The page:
From the study itself:
Ease of access and consequent overeating of cafeteria-style diets in humans is considered an important environmental contributor to the current obesity epidemic in Western societies.

Geddit? Sentences like that don't appear in scientific journals by accident. And how well the media have responded, with much more to come later in the day, I'm sure...
The stage is set. By now, you should know what to expect.

Sunday, March 28, 2010

Cameron: in thrall to the unions too

Although a great many unofficial posters have appeared, slapping the Gobblin' King and his henchmen for the massive amounts of our money that they have thrown at union leaders, I haven't seen any official Conservative ones (there may be some—I just haven't seen 'em). I wonder why that could be...
I was a bit disappointed to read this morning, therefore, that the party is likely to continue with the Labour government's taxpayer-financed union modernisation fund. The FT has the full story. [I've asked CCHQ for a confirmation of the FT's story but haven't heard back yet. 10.30am - CCHQ has confirmed the story IS true. The Trade Union Modernisation Fund will continue if Cameron becomes Prime Minister].

After a long strike-free period when Labour gave them all they wanted in terms of higher public sector pay and protected pensions, the unions are already awash with money and have a £25m warchest with which to "unleash hell" on any Tory government. The trade unions don't need extra funding and they are unlikely to be bought off with even more.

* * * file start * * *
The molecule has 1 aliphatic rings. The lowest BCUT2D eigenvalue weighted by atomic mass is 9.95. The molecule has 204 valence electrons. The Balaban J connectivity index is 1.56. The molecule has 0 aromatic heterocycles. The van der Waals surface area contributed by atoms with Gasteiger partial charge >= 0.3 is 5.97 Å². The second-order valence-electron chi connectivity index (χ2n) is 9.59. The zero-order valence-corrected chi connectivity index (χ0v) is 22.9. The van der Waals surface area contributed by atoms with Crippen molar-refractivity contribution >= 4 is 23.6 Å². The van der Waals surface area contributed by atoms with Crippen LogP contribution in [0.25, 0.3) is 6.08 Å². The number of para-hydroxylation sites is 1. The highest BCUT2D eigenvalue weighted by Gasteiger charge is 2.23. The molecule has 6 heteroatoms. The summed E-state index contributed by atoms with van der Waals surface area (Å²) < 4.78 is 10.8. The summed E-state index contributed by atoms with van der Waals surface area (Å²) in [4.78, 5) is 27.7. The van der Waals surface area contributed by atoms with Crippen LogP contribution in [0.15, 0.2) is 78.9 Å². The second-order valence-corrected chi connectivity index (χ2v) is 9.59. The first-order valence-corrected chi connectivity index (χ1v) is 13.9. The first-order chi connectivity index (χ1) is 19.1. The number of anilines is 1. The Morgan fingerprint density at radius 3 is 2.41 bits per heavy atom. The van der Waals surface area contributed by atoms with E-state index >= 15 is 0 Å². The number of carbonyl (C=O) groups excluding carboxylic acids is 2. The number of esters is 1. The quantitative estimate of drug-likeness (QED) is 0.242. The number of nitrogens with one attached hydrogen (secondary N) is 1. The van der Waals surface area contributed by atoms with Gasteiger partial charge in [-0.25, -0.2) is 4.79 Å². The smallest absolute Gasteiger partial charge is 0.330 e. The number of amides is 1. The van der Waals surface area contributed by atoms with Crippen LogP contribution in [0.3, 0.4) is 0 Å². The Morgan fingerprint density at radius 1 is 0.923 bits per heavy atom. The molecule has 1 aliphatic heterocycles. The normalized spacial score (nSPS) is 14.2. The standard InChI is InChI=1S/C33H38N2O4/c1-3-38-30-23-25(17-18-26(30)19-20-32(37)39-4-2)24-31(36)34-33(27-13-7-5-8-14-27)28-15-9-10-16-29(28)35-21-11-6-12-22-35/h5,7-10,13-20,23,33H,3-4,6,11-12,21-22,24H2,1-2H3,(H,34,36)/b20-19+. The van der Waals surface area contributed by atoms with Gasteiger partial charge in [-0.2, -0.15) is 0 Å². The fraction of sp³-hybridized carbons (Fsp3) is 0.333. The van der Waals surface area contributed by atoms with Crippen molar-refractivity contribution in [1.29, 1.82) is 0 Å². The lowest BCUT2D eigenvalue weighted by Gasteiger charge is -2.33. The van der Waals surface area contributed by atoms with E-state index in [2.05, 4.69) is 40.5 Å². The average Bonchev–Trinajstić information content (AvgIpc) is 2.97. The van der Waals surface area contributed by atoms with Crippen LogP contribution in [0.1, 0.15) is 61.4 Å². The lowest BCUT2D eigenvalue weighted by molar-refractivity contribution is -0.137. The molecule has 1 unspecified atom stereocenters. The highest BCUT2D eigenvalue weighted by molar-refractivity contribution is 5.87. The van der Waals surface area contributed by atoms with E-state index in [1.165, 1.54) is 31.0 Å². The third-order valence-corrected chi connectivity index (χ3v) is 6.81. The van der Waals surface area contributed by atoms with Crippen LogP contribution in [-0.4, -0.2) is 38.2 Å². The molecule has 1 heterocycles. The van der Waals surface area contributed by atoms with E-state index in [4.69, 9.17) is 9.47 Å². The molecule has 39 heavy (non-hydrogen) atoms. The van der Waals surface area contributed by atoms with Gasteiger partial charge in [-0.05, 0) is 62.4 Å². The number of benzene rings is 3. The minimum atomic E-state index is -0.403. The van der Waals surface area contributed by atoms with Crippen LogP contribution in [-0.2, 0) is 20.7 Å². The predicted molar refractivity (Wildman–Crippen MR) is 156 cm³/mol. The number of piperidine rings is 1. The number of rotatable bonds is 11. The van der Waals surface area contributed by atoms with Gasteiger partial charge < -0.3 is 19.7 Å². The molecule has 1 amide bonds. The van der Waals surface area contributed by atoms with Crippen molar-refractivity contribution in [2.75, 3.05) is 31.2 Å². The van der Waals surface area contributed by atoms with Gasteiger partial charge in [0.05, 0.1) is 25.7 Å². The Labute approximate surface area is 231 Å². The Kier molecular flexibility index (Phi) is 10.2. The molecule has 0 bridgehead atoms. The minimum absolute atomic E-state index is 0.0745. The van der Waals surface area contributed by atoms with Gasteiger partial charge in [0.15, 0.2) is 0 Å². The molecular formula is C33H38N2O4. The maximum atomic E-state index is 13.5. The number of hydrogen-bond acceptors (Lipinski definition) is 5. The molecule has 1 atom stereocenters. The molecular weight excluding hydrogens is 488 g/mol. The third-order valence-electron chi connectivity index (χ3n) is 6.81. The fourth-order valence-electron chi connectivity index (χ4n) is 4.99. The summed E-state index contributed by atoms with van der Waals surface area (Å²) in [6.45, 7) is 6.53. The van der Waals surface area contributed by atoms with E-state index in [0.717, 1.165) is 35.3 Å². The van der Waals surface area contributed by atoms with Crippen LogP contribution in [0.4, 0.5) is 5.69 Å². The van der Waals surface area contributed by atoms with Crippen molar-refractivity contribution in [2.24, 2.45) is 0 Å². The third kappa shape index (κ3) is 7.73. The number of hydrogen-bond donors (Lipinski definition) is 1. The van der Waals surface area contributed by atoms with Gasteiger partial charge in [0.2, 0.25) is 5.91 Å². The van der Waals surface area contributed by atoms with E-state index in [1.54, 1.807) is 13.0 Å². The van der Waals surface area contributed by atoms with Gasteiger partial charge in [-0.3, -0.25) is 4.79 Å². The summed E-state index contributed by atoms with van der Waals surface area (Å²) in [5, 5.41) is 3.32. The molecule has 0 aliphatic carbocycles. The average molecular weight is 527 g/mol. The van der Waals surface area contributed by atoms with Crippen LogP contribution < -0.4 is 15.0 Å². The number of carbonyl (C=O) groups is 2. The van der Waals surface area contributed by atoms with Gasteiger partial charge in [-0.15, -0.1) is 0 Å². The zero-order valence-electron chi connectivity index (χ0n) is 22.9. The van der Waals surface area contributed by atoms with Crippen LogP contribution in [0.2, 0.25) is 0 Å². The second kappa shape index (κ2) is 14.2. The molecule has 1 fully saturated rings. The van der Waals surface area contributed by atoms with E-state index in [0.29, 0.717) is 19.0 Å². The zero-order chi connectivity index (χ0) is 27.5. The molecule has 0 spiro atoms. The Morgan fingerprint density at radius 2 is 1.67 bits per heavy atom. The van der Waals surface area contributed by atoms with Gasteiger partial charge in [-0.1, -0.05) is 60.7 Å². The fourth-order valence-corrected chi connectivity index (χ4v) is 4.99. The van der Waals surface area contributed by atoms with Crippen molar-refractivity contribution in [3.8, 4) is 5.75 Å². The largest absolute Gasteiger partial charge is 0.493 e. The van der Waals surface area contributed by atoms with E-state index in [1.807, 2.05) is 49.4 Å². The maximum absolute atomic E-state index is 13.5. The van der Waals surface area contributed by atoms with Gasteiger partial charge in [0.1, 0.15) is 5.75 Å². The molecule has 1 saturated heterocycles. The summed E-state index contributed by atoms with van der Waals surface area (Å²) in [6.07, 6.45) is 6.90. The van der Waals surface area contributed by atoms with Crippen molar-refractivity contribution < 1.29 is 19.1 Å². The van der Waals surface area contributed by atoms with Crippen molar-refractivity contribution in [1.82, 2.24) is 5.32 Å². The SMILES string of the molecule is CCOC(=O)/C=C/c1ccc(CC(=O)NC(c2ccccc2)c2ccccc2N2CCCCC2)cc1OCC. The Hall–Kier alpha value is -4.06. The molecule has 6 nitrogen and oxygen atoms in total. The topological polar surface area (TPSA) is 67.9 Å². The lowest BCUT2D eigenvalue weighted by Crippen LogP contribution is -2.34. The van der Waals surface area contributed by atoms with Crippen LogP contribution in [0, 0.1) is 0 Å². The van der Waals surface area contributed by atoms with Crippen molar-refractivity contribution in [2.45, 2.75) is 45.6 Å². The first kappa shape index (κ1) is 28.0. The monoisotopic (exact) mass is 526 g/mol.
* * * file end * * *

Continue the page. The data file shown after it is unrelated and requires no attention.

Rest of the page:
Tim Montgomerie maintains that this is a "discouraging sign". It isn't. It's far worse than that.

It isn't just that it is barking insanity to fund a bunch of people who hate your guts—surely a fact that would make most people doubt Cameron's sanity—or that Call Me Dave has pledged to take on the "vested interests" (apart from some); no, the worst thing about it is that this is our money, and Cameron is going to keep on throwing millions of pounds of our money at a bunch of creeps who couldn't give a fuck about anyone other than their members.

If the unions want to "modernise" then they should pay for it themselves. If they do not have the cash—ha!—then they should appeal to their members for extra funds. These cunts should not be entitled to fleece millions from taxpayers who simply do not support them; if the taxpayers did support the unions, then more taxpayers would be members of unions.